There is nothing manipulative about the vet running the physical tests first, that is the correct way in which to diagnose a condition, you rule in or out what you can relatively easily prove or disprove with tests that give a clear cut answer. It's also faster to run tests than to wait weeks for a behavioural therapy not to be effective or only to work partially then discover there is the animal has had an underlying health complaint all along. Bear in mind some cats are really good at disguising how sick they are.

Having said that you don't seem to trust your veterinarian's professional judgement so maybe it is time to go elsewhere. Sorry to sound harsh but honestly you might be best letting her go to a no kill shelter if you are unable to afford the tests your vet recommends or unable to dedicate the time needed, that is not a judgement just a statement of fact. It's unkind to allow her to suffer regardless of whether that is physical or mental.

My last cat had to be PTS on the day I took him to the vet for some seemingly minor symptoms, the vet commented how healthy and well muscled he looked as he was nosing around the examination room. The vet was almost convinced he had pancreatitis which cannot directly be tested for. So other tests/ scans were run under anaesthetic, revealing two huge tumours which will have left my darling boy in pain and could not have been treated. Although even the vet was shocked I have never forgiven myself for not taking him a few weeks earlier, I would have beaten myself up even more had I gone with the provisional pancreatitis diagnosis and not agreed to the recommended tests.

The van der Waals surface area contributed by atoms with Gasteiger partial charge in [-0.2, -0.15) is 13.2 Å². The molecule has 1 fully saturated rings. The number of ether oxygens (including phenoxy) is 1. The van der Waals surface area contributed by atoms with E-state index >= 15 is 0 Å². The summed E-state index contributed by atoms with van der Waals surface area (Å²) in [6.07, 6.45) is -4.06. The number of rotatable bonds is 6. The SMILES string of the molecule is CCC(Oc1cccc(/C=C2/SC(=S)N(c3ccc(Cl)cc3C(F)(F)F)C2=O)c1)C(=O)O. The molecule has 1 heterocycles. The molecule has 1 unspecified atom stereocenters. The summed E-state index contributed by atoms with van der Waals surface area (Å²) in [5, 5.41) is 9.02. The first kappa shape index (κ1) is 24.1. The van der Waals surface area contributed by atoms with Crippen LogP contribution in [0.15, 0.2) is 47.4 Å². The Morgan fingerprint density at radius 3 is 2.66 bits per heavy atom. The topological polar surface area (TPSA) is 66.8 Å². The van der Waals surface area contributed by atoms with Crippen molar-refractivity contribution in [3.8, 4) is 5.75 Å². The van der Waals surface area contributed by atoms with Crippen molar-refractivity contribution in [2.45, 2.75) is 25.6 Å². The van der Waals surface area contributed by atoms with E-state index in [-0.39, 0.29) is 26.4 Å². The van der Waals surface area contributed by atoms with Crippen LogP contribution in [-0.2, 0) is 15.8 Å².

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I'm not sure I understand why you would need to vaccinate all your cats if the one cat is confined outside. The crate I linked to can be used inside your house. I can understand heartworm being transmitted through mosquitoes but heartworm prevention doesn't need vaccinations if you use Advantage or some other monthly topical treatment.
Originally Posted by divegirl
Regular Advantage repels mosquitos?
I use regular advantage and the flea still has to land on the animal before dies. It doesnt repel unfortunately.
In dogs a repellent isnt enough, they need a heartworm preventative if you live in an area with heartworm.
Cats are more resistant to hr than dogs so thats a good thing.
Originally Posted by crimsonshedemon